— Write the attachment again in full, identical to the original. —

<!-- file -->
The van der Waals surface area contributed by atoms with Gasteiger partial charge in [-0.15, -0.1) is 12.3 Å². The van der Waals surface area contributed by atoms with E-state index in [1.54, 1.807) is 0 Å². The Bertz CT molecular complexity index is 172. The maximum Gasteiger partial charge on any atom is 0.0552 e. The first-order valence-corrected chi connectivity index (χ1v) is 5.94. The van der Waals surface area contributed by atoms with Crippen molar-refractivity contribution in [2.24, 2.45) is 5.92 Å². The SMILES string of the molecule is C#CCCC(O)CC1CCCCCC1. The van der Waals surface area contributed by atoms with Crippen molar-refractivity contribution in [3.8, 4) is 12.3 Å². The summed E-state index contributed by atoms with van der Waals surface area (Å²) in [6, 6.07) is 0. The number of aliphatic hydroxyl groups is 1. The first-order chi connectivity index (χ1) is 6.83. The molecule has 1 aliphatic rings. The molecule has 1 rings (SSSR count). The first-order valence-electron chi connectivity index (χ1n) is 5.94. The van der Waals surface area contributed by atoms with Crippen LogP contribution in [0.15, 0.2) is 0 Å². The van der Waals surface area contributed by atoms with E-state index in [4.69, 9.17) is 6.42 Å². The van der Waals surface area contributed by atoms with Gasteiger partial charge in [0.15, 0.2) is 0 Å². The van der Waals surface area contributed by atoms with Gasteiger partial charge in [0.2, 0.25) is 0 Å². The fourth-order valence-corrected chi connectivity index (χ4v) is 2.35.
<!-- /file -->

The van der Waals surface area contributed by atoms with Gasteiger partial charge in [-0.15, -0.1) is 12.3 Å². The van der Waals surface area contributed by atoms with E-state index in [1.54, 1.807) is 0 Å². The Bertz CT molecular complexity index is 172. The maximum Gasteiger partial charge on any atom is 0.0552 e. The first-order valence-corrected chi connectivity index (χ1v) is 5.94. The van der Waals surface area contributed by atoms with Crippen molar-refractivity contribution in [2.24, 2.45) is 5.92 Å². The SMILES string of the molecule is C#CCCC(O)CC1CCCCCC1. The van der Waals surface area contributed by atoms with Crippen molar-refractivity contribution in [3.8, 4) is 12.3 Å². The summed E-state index contributed by atoms with van der Waals surface area (Å²) in [6, 6.07) is 0. The number of aliphatic hydroxyl groups is 1. The first-order chi connectivity index (χ1) is 6.83. The molecule has 1 aliphatic rings. The molecule has 1 rings (SSSR count). The first-order valence-electron chi connectivity index (χ1n) is 5.94. The van der Waals surface area contributed by atoms with Crippen LogP contribution in [0.15, 0.2) is 0 Å². The van der Waals surface area contributed by atoms with E-state index in [4.69, 9.17) is 6.42 Å². The van der Waals surface area contributed by atoms with Gasteiger partial charge in [0.15, 0.2) is 0 Å². The van der Waals surface area contributed by atoms with Gasteiger partial charge in [0.2, 0.25) is 0 Å². The fourth-order valence-corrected chi connectivity index (χ4v) is 2.35.